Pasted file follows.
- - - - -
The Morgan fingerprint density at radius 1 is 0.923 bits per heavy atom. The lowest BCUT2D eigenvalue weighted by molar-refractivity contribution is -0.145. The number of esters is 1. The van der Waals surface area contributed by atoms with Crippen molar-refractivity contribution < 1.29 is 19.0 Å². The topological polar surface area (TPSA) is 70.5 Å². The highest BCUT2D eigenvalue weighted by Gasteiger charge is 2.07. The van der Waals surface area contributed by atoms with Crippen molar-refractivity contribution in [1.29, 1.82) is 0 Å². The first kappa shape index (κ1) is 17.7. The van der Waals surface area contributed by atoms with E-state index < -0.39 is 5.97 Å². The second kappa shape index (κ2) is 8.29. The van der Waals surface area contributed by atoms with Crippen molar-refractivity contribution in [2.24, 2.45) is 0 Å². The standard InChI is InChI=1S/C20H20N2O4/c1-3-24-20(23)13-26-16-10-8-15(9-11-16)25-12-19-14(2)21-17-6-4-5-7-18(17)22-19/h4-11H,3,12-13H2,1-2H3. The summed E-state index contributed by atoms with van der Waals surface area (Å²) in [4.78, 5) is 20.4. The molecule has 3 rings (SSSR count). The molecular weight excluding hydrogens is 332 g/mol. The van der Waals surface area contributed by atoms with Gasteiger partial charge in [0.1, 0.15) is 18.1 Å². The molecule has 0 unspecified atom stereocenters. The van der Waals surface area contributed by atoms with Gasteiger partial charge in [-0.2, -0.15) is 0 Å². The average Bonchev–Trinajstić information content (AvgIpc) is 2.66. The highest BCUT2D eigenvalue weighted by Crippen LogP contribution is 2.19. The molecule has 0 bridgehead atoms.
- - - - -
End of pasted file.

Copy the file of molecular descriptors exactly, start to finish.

The Morgan fingerprint density at radius 1 is 0.923 bits per heavy atom. The lowest BCUT2D eigenvalue weighted by molar-refractivity contribution is -0.145. The number of esters is 1. The van der Waals surface area contributed by atoms with Crippen molar-refractivity contribution < 1.29 is 19.0 Å². The topological polar surface area (TPSA) is 70.5 Å². The highest BCUT2D eigenvalue weighted by Gasteiger charge is 2.07. The van der Waals surface area contributed by atoms with Crippen molar-refractivity contribution in [1.29, 1.82) is 0 Å². The first kappa shape index (κ1) is 17.7. The van der Waals surface area contributed by atoms with E-state index < -0.39 is 5.97 Å². The second kappa shape index (κ2) is 8.29. The van der Waals surface area contributed by atoms with Crippen molar-refractivity contribution in [2.24, 2.45) is 0 Å². The standard InChI is InChI=1S/C20H20N2O4/c1-3-24-20(23)13-26-16-10-8-15(9-11-16)25-12-19-14(2)21-17-6-4-5-7-18(17)22-19/h4-11H,3,12-13H2,1-2H3. The summed E-state index contributed by atoms with van der Waals surface area (Å²) in [4.78, 5) is 20.4. The molecule has 3 rings (SSSR count). The molecular weight excluding hydrogens is 332 g/mol. The van der Waals surface area contributed by atoms with Gasteiger partial charge in [0.1, 0.15) is 18.1 Å². The molecule has 0 unspecified atom stereocenters. The van der Waals surface area contributed by atoms with Gasteiger partial charge in [-0.2, -0.15) is 0 Å². The average Bonchev–Trinajstić information content (AvgIpc) is 2.66. The highest BCUT2D eigenvalue weighted by Crippen LogP contribution is 2.19. The molecule has 0 bridgehead atoms.